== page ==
This is the first in a new series of posts I’m going to be doing called “Learn Spanish for Real” where I’ll teach the sort of Spanish that’s commonly used, that you need to know in order to be able to speak like and with a native, but which isn’t typically taught in traditional courses, classes, and textbooks.  That is, specifically, I’ll be focusing on slang, expressions, idioms, sayings, and curse words.  In other words, just general colloquial spoken Spanish that you would hear spoken informally amongst native speakers in their normal day-to-day lives and which you’ll also encounter frequently in Spanish-language movies, TV shows, music, and other such media intended for native Spanish speakers.

 Today’s Word: “Berraco/Berraca”

This is a clip from one of my most-recommended movies for Spanish students to learn Spanish from (would you like to know how to do that, learn Spanish from movies and TV shows and such? check out The Telenovela Method) because not only does it have excellent subtitles in both Spanish and English (the Spanish ones are word-for-word and the English ones are a solid translation of the Spanish that you can use for reference when learning it) but it’s also a very good movie that gives you a great deal of insight into certain parts of Colombian culture and teaches you a ton of their colloquial language with slang galore as well as quite a few curse words.  It’s called Maria Full of Grace and is available very cheaply from Amazon on DVD.

Now, I would like to provide you some context so you can understand the scene, the conversation, how the word is being used, and why:

In this particular scene our protagonist, Maria, has just quit her job at the flower factory because her boss had repeatedly refused her requests to go to the bathroom because she was sick to her stomach (she’s pregnant but doesn’t know it yet) which then resulted in her throwing up all over the flowers which he made her clean up despite knowing that they were ruined and would have to be thrown out (he told her this then told her to clean them off anyway).  Shortly after this we come to the scene you see above where she’s at a party with her friends, drinking and dancing, and one of her friends is telling the rest what happened and that Maria got fed up with her boss and quit.  Her boyfriend then proposes a toast (“brindis” means “toast”, from “Esto se merece un brindis” which means “This calls for a toast”) and says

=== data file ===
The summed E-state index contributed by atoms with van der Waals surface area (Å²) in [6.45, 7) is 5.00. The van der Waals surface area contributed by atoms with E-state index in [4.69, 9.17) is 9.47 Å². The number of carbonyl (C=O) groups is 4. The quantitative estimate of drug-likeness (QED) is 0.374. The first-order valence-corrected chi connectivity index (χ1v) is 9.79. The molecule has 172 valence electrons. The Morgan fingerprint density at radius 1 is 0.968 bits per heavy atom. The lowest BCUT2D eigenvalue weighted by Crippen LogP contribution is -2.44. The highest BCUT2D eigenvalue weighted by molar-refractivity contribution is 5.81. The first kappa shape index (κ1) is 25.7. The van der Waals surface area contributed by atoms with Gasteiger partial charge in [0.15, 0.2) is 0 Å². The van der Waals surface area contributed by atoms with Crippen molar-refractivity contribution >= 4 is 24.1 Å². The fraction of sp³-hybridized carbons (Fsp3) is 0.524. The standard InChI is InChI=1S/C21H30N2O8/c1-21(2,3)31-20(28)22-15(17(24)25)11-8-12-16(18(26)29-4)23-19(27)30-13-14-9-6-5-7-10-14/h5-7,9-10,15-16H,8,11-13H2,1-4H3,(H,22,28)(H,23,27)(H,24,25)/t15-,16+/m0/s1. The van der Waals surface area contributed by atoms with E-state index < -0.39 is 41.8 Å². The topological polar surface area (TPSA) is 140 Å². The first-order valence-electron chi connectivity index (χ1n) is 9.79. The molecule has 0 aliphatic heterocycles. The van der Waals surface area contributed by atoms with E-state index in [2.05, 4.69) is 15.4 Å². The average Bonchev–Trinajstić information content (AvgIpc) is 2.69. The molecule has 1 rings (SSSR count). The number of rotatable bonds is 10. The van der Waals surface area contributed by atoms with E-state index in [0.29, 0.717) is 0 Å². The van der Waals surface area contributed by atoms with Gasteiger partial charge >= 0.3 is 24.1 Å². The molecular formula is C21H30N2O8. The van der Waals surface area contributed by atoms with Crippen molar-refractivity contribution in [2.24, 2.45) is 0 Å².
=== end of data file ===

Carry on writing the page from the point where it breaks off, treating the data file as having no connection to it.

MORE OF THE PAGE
“Porque es una berraca, carajo.”

Which means, “Because she’s a badass, damnit.”

“Berraco”, or “berraca” if you’re referring to a female or feminine thing as in this case, is a slang word from the Andean (around the Andes) region of South/Central America, specifically Colombia, Panama, and Peru.  Those regions tend to share accents and slang due to the fact that they share borders as well.  Many regional dialects near the borders of two countries will spill over from one into the other, that is of course if you travel from Colombia over the border into Panama the dialect and accent don’t just suddenly change from Colombian to Panamanian – it’s gradual.

Anyway, point I wanted to get at was that all 3 of those countries (and possibly others) use this word, but…they have different meanings for them: